A very memorable English course.
At Texas A & M College, as it was known, then, I placed out of freshman English. “Big deal”, you might say, but in 1954 it was out of the frying pan and into the fire. I don’t regret it, because it’s fuel for a story or two. At that time, if you placed out, you could choose any course out of the catalog, and maybe even freshman English! I chose Shakespeare, the first semester, as I had enjoyed studying Hamlet and Julius Caesar and MacBeth in high school. I didn’t get into Midsummer Night’s Dream. I did O. K. in Shakespeare. I think I got a B. Then at registration, I asked a prof, “Pappy” Morgan, I believe, what he would recommend. He looked at me and said. “I think you would like Great Books", in a professorial voice. So I signed up for it. It turned out it was a course that was required for architecture majors, and many of them saved it for their 3rd, 4th or 5th year. As a result, there were two freshmen and the rest, mostly juniors and up. On the first day, Dr. Morgan read the last paragraph of Anna Karenina, and said, “Page 925. You might want to start reading it, now!” Well, I did. The other tome we read was Point Counterpoint by Aldous Huxley, about 500 pages. In addition to that we read “Cato” and another life out of Plutarch’s Lives. We read one Shakespeare play, maybe King Lear. Dante’s Inferno was thrown in, and Candide by François-Marie Arouet deVoltaire, sometime. That’s all I can remember, now, 56 years later. I read it all, except the latter half of Point Counterpoint. I did all right in the course until the final exam. The final had an emphasis on the part of Huxley’s book I hadn’t read. Oops. So, instead of cruising through freshman English, I had a “B” and a “C”. I regaled a friend who had graduated from Princeton with that story, and she modestly said I was more well-read than she was. But I don’t believe it. The summer after I took that course, and brought all of my books home, our (Sam’s and my and Martha’s) mother had erysipelas, and had to soak her foot. So, to pass the time, she read all of the “Great Books.” She was quite a reader, and could really get through a book lickety-split.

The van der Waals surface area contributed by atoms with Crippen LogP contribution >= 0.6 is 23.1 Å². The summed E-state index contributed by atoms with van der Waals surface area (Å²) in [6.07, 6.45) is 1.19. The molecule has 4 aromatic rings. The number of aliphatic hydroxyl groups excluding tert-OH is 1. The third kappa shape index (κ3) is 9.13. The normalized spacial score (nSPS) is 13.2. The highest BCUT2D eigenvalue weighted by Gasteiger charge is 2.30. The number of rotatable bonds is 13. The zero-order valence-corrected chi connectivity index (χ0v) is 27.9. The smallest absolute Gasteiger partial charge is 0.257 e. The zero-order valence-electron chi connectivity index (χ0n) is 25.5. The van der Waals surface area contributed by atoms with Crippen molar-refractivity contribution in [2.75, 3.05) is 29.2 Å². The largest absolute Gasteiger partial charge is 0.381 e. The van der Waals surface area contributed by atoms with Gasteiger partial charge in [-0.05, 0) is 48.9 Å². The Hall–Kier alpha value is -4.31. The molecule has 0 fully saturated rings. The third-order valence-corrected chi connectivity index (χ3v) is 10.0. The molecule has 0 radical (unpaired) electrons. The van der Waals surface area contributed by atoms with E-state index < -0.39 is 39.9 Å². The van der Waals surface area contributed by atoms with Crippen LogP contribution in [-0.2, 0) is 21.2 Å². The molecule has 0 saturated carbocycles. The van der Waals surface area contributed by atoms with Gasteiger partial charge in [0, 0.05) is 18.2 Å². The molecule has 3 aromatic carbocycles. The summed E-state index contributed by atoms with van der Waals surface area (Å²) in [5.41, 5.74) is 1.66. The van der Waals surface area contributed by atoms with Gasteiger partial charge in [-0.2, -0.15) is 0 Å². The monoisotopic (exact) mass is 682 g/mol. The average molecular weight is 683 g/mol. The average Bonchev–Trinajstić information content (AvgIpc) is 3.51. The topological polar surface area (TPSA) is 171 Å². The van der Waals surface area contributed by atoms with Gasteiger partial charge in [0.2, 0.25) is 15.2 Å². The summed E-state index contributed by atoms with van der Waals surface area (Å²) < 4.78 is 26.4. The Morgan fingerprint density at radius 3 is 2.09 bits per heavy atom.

Our dad, who shared his first name with me, was quite a reader, too. He tended to read like a proof-reader, as I do. Sometimes he would catch an item in a church bulletin, or something, that mom had missed because she read so fast. When he was a young man growing up in Florida, he was befriended by a wealthy lady who trusted him with another set of great books. She lived across Lake Lenore, near Orlando, and he canoed over to her house and back (with one book at a time, I'll bet). He said he read all of the great literature. Dad was self-educated. He “didn’t proceed” in Latin in 10th grade, so his dad put him to work in his office. Dad took correspondence courses from LaSalle Extension University, and kept abreast of accounting practices, and finally took the CPA exam. On his 10th time he passed it. It must be tough, as an accountant who worked for him, Jim Ramsey, who had graduated from the University of Pennsylvania in accounting, had to take it twice. Nowadays, I understand, a bachelors degree is required.